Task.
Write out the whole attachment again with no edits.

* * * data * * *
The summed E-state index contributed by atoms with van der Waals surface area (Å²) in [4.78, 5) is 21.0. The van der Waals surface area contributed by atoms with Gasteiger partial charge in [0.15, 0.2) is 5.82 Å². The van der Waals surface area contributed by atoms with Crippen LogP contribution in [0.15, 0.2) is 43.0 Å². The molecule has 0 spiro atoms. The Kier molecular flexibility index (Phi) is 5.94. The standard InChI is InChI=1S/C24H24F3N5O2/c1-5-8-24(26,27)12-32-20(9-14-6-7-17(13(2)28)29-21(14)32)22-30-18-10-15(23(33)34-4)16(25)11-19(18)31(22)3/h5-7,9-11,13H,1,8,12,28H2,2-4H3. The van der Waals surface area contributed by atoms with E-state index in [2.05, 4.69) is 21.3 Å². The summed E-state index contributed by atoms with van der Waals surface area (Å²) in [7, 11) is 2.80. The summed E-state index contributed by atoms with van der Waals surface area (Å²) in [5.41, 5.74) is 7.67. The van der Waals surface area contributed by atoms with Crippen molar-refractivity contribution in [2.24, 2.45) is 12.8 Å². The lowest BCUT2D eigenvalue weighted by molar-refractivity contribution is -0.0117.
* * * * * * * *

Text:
The summed E-state index contributed by atoms with van der Waals surface area (Å²) in [4.78, 5) is 21.0. The van der Waals surface area contributed by atoms with Gasteiger partial charge in [0.15, 0.2) is 5.82 Å². The van der Waals surface area contributed by atoms with Crippen LogP contribution in [0.15, 0.2) is 43.0 Å². The molecule has 0 spiro atoms. The Kier molecular flexibility index (Phi) is 5.94. The standard InChI is InChI=1S/C24H24F3N5O2/c1-5-8-24(26,27)12-32-20(9-14-6-7-17(13(2)28)29-21(14)32)22-30-18-10-15(23(33)34-4)16(25)11-19(18)31(22)3/h5-7,9-11,13H,1,8,12,28H2,2-4H3. The van der Waals surface area contributed by atoms with E-state index in [2.05, 4.69) is 21.3 Å². The summed E-state index contributed by atoms with van der Waals surface area (Å²) in [7, 11) is 2.80. The summed E-state index contributed by atoms with van der Waals surface area (Å²) in [5.41, 5.74) is 7.67. The van der Waals surface area contributed by atoms with Crippen molar-refractivity contribution in [2.24, 2.45) is 12.8 Å². The lowest BCUT2D eigenvalue weighted by molar-refractivity contribution is -0.0117.